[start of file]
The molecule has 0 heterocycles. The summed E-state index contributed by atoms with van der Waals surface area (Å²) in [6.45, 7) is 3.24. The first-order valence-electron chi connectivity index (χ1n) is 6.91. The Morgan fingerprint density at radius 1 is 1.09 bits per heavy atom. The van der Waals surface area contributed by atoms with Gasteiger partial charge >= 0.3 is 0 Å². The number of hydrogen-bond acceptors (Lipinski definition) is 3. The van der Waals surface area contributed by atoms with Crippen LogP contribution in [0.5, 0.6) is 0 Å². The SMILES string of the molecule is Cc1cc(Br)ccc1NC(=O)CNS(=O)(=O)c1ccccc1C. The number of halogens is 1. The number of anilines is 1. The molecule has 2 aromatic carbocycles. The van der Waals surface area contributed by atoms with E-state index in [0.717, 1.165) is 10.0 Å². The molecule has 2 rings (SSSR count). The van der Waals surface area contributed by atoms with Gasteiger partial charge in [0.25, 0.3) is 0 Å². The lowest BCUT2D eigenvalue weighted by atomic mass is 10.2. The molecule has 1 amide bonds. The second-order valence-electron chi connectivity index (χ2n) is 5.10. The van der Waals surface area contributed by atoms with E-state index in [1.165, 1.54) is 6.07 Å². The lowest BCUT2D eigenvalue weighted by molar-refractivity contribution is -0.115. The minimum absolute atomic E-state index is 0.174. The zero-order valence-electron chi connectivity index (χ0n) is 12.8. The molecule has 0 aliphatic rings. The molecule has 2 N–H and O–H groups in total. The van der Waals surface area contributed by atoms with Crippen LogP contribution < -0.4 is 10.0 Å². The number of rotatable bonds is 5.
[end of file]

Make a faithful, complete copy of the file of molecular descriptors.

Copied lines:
The molecule has 0 heterocycles. The summed E-state index contributed by atoms with van der Waals surface area (Å²) in [6.45, 7) is 3.24. The first-order valence-electron chi connectivity index (χ1n) is 6.91. The Morgan fingerprint density at radius 1 is 1.09 bits per heavy atom. The van der Waals surface area contributed by atoms with Gasteiger partial charge >= 0.3 is 0 Å². The number of hydrogen-bond acceptors (Lipinski definition) is 3. The van der Waals surface area contributed by atoms with Crippen LogP contribution in [0.5, 0.6) is 0 Å². The SMILES string of the molecule is Cc1cc(Br)ccc1NC(=O)CNS(=O)(=O)c1ccccc1C. The number of halogens is 1. The number of anilines is 1. The molecule has 2 aromatic carbocycles. The van der Waals surface area contributed by atoms with E-state index in [0.717, 1.165) is 10.0 Å². The molecule has 2 rings (SSSR count). The van der Waals surface area contributed by atoms with Gasteiger partial charge in [0.25, 0.3) is 0 Å². The lowest BCUT2D eigenvalue weighted by atomic mass is 10.2. The molecule has 1 amide bonds. The second-order valence-electron chi connectivity index (χ2n) is 5.10. The van der Waals surface area contributed by atoms with E-state index in [1.165, 1.54) is 6.07 Å². The lowest BCUT2D eigenvalue weighted by molar-refractivity contribution is -0.115. The minimum absolute atomic E-state index is 0.174. The zero-order valence-electron chi connectivity index (χ0n) is 12.8. The molecule has 0 aliphatic rings. The molecule has 2 N–H and O–H groups in total. The van der Waals surface area contributed by atoms with Crippen LogP contribution < -0.4 is 10.0 Å². The number of rotatable bonds is 5.